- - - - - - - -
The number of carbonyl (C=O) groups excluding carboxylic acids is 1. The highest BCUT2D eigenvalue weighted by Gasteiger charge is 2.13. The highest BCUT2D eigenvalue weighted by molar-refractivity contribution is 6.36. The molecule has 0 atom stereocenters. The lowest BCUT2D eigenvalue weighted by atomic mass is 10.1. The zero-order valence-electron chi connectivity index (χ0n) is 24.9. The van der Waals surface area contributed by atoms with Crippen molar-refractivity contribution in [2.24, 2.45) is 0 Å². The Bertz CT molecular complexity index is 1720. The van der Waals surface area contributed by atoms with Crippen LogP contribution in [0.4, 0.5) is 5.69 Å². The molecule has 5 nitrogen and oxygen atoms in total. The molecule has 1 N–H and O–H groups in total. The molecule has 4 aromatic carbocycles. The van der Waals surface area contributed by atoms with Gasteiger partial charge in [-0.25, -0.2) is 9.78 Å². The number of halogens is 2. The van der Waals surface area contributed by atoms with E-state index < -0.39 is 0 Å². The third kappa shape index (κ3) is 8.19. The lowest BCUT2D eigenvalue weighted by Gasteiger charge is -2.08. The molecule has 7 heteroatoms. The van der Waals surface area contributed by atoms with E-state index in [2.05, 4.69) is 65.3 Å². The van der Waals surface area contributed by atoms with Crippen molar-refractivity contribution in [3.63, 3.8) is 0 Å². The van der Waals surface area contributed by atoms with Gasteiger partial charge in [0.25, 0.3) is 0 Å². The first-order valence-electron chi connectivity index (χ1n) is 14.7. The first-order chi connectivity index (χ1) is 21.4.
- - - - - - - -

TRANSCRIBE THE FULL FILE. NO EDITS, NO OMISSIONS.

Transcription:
The number of carbonyl (C=O) groups excluding carboxylic acids is 1. The highest BCUT2D eigenvalue weighted by Gasteiger charge is 2.13. The highest BCUT2D eigenvalue weighted by molar-refractivity contribution is 6.36. The molecule has 0 atom stereocenters. The lowest BCUT2D eigenvalue weighted by atomic mass is 10.1. The zero-order valence-electron chi connectivity index (χ0n) is 24.9. The van der Waals surface area contributed by atoms with Crippen molar-refractivity contribution in [2.24, 2.45) is 0 Å². The Bertz CT molecular complexity index is 1720. The van der Waals surface area contributed by atoms with Crippen LogP contribution in [0.4, 0.5) is 5.69 Å². The molecule has 5 nitrogen and oxygen atoms in total. The molecule has 1 N–H and O–H groups in total. The molecule has 4 aromatic carbocycles. The van der Waals surface area contributed by atoms with Gasteiger partial charge in [-0.25, -0.2) is 9.78 Å². The number of halogens is 2. The van der Waals surface area contributed by atoms with E-state index < -0.39 is 0 Å². The third kappa shape index (κ3) is 8.19. The lowest BCUT2D eigenvalue weighted by Gasteiger charge is -2.08. The molecule has 7 heteroatoms. The van der Waals surface area contributed by atoms with E-state index in [2.05, 4.69) is 65.3 Å². The van der Waals surface area contributed by atoms with Crippen molar-refractivity contribution in [3.63, 3.8) is 0 Å². The van der Waals surface area contributed by atoms with Gasteiger partial charge in [0.25, 0.3) is 0 Å². The first-order valence-electron chi connectivity index (χ1n) is 14.7. The first-order chi connectivity index (χ1) is 21.4.